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The Sinopharm COVID-19 Vaccine in Pregnancy

The information provided below is for readers based in the United States of America. Readers outside of the United States of America should seek the information from local sources.

Active ingredient

Inactivated whole virus. The virus was cultivated (grown encouraged to replicate in large numbers) in a Vero cell line (from monkeys), using a viral sample isolated from a COVID-19 patient at Jinyintan Hospital, Wuhan, China.

Delivery vehicle

Not needed

Method of administration

Intramuscular injection into the deltoid (upper arm)

Recommended schedule

2 intramuscular injections, 3–4 weeks apart (WHO). If the interval goes beyond 4 weeks, the second shot should be given as soon as possible. As of September, 2021, policies in various countries are developing and evolving with respect to a third dose. In many cases, people who have received two doses of Sinopharm/CovV are given a booster shot, but of a different COVID-19 vaccine, such as Oxford/AstraZeneca: AZD1222.

Dosage per shot

Adult: 0.5 mL

Ages

18 years and older (As of September 9, 2021). The WHO approved the vaccine May 7, 2021.

Efficacy

Based on Phase 3 trials conducted as of Septermber 2021, follwoing two doses, spaced by 21 days, efficacy 14 or more days after the second shot is reported at 79 percent against symptomatic SARS-CoV-2 infection and also 79 percent against hospitalization (preventing the need to be hospitalized). Other numbers cited in reports are 72.8 percent and 78.1 percent against symptomatic infection. However, women have been underrepresented in the phase 3 trials completed by September 2021 and trials leave uncertain regarding efficacy against severe disease in pregnant women and in those with medical comorbidities and those above 60 years of age. Women were underrepresented in the trial. More data will come from additional trials. The WHO Strategic Advisory Group of Experts (SAGE).

As for efficacy against particular SARS-CoV2 variants, it is important to note that, as mentioned above, the vaccine was produced by cultivating a virus isolated from a Wuhan patient, which means a virus from very early in the COVID-19 pandemic. Creating an inactivated virus that is cultivated in cell culture is a long process, which means it would be a longer process to create this type of vaccine directed particularly against a new variant than it would take to create a new mRNA vaccine against that same variant. The is because mRNA vaccines (which include the Pfizer/BioNTech and Moderna COVID-19 vaccines) can be created a new by simply creating a new sequence for the mRNA, analagus to writing new software. That said, the Sinopharm vaccine may prove to have good efficacy against variants such as Delta and may not need to be improved, but there aren’t data yet available to make that determnination as of September 2021.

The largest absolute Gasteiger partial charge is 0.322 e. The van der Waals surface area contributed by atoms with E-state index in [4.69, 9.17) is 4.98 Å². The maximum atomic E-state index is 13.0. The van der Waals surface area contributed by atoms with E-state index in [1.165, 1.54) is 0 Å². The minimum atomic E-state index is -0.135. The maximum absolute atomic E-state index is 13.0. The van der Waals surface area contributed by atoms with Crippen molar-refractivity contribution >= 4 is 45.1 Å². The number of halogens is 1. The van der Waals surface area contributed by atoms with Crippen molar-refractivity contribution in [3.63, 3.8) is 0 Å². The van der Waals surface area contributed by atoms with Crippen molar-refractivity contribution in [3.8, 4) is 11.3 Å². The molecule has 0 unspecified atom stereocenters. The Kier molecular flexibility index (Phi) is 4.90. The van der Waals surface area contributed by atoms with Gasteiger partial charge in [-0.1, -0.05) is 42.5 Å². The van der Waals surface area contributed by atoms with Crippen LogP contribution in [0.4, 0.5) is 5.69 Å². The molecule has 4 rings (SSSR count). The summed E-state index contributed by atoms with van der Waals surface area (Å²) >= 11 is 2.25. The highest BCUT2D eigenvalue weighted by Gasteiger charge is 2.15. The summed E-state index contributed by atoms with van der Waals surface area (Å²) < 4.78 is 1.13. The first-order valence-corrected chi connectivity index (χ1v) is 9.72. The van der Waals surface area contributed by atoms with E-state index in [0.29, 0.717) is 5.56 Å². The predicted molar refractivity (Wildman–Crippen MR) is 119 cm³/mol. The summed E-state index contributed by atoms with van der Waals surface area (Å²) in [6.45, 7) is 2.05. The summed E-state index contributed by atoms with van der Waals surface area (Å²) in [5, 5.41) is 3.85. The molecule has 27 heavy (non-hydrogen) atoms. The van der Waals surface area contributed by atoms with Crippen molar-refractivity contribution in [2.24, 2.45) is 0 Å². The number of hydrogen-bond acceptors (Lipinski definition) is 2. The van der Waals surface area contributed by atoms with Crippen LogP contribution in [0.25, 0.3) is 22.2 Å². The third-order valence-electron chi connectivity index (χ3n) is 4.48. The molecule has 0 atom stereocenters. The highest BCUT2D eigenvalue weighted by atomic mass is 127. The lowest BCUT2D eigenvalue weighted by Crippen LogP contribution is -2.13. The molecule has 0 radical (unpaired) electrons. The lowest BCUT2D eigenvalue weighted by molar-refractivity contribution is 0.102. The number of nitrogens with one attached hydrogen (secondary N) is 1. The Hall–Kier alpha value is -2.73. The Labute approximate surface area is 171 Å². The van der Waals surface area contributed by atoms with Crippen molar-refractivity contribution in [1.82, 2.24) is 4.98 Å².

PREGNANCY & LACTATION

Currently, the benefits of COVID-19 vaccination far outweigh potential risks both in pregnancy and lactation, other than in rare cases of people who previously have suffered allergic reactions to ingredients in the vaccine. The Sinopharm/CorV vaccine consists of an inactivated virus with an adjuvant. Based on experience other vaccines of this type, such as tetanus vaccines, along with the lack of a plausible mechanism by which an inactivated viral vaccine might cause harm, there is no for avoiding this particular vaccine during pregnancy. Consequently, the World Health Organization (WHO) recommends any WHO- approved COVID-19 vaccine in pregnant women “when the benefits of vaccination to the pregnant woman outweigh the potential risks”. To help pregnant women make this assessment, they should be provided with information about the risks of COVID-19 in pregnancy; the likely benefits of vaccination in the local epidemiological context; and the current limitations of safety data in pregnant women. WHO does not recommend pregnancy testing prior to vaccination. WHO does not recommend delaying pregnancy or considering terminating pregnancy because of vaccination.

Adverse effects

Injection site : pain, erythema (redness), swelling at injection site

Systemic : fatigue, headache, myalgia (muscle pain), chills, fever, nausea Serious adverse effects have been very rare

Pregnancy and Lactation Positions by Country for the Sinopharm Vaccine (BIBP-CorV)

WHO What You Need to Know

Sources

Ma ML, Shi DW, Li Y, Hong W, et al.. Systematic profiling of SARS-CoV-2-specific IgG responses elicited by an inactivated virus vaccine identifies peptides and proteins for predicting vaccination efficacy. Cell Discov. 2021 Aug 17;7(1):67. doi: 10.1038/s41421-021-00309-7. PMID: 34400612; PMCID: PMC8367966.

Precision Vaccinations. Sinopharm COVID-19 Vaccine (BBIBP-CorV). Accessed September 23, 2021

World Health Organization (WHO) Sinopharm (Beijing): BBIBP-CorV (Vero Cells). Accessed September 9, 2021

David Warmflash
Dr. David Warmflash is a science communicator and physician with a research background in astrobiology and space medicine. He has completed research fellowships at NASA Johnson Space Center, the University of Pennsylvania, and Brandeis University. Since 2002, he has been collaborating with The Planetary Society on experiments helping us to understand the effects of deep space radiation on life forms, and since 2011 has worked nearly full time in medical writing and science journalism. His focus area includes the emergence of new biotechnologies and their impact on biomedicine, public health, and society.

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